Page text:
Nestlé sought to register as a three-dimensional trademark the shape of the KIT KAT chocolate-coated biscuits, used since 1935 in the UK.
Cadbury opposed to this registration, and the examiner upheld the opposition, estimating that (i) this sign was devoid of inherent distinctive character and that (ii) it had not acquired such a character following the use which had been made of it, and (iii) consists of both the shape which results from the nature of the goods themselves and the shape which is necessary to obtain a technical result.
Nestlé appealed that decision to the High Court of Justice, which referred the following questions to the Court for a preliminary ruling (ECJ, 16 sept. 2015, Case C‑215/14, Société des Produits Nestlé SA v. Cadbury UK Ltd) :
- “In order to establish that a trade mark has acquired distinctive character following the use that had been made of it within the meaning of Article 3(3) of [the Trade Marks Directive], is it sufficient for the applicant for registration to prove that at the relevant date a significant proportion of the relevant class of persons recognise the mark and associate it with the applicant’s goods in the sense that, if they were to consider who marketed goods bearing that mark, they would identify the applicant; or must the applicant prove that a significant proportion of the relevant class of persons rely] upon the mark (as opposed to any other trade marks which may also be present) as indicating the origin of the goods?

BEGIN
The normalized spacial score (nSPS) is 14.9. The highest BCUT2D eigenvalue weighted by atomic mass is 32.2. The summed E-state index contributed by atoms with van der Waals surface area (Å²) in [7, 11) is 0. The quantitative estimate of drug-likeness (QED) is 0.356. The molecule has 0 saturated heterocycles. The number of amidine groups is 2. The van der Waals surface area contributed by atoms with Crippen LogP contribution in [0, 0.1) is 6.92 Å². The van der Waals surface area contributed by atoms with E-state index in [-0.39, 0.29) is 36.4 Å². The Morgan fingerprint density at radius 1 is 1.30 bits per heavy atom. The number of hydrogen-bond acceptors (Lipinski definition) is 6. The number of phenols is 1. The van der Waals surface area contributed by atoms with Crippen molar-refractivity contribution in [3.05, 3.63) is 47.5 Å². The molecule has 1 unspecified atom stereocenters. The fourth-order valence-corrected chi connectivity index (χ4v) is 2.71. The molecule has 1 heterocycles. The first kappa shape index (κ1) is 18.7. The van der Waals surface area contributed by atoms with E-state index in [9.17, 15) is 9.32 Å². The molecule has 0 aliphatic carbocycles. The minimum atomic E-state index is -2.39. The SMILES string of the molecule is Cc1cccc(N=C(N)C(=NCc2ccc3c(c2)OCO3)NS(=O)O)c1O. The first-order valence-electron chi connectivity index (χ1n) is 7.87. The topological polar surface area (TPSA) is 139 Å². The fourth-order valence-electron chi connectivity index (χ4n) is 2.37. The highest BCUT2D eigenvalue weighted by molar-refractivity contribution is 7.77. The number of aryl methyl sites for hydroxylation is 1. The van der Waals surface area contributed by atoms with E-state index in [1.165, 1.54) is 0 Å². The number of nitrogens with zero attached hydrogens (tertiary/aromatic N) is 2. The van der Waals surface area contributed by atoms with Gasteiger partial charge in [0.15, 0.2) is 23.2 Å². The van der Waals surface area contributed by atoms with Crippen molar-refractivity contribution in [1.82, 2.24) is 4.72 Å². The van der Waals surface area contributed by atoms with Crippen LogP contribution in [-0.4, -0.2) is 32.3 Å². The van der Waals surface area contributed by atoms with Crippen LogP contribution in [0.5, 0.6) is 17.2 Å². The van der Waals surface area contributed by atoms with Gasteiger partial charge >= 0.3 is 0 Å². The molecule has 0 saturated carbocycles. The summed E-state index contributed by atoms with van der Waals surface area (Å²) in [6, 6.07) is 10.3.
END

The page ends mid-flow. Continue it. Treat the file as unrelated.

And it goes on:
- Where a shape consists of three essential features, one of which results from the nature of the goods themselves and two of which are necessary to obtain a technical result, is registration of that shape as a trade mark precluded by Article 3(1)(e)(i) and/or (ii) of [the Trade Marks Directive]?
- Should Article 3(1)(e)(ii) of [the Trade Marks Directive] be interpreted as precluding registration of shapes which are necessary to obtain a technical result with regard to the manner in which the goods are manufactured as opposed to the manner in which the goods function?”
The issue in this case has been raised before but remains decisive: is it possible for an undertaking to secure a permanent monopoly by registering a three-dimensional sign as a trade mark?
Since a sign which is barred from registration under Article 3(1)(e) can never acquire a distinctive character by the use made of it, the Court changes the order of the referred questions, first analysing the second and third questions, relating to the interpretation of Article 3(1)(e), and then examining the first question.
According to Article 3(1)(e), shall not be registered signs which consist exclusively of i) the shape which results from the nature of the goods themselves, ii) the shape of goods which is necessary to obtain a technical result, iii) the shape which gives substantial value to the goods.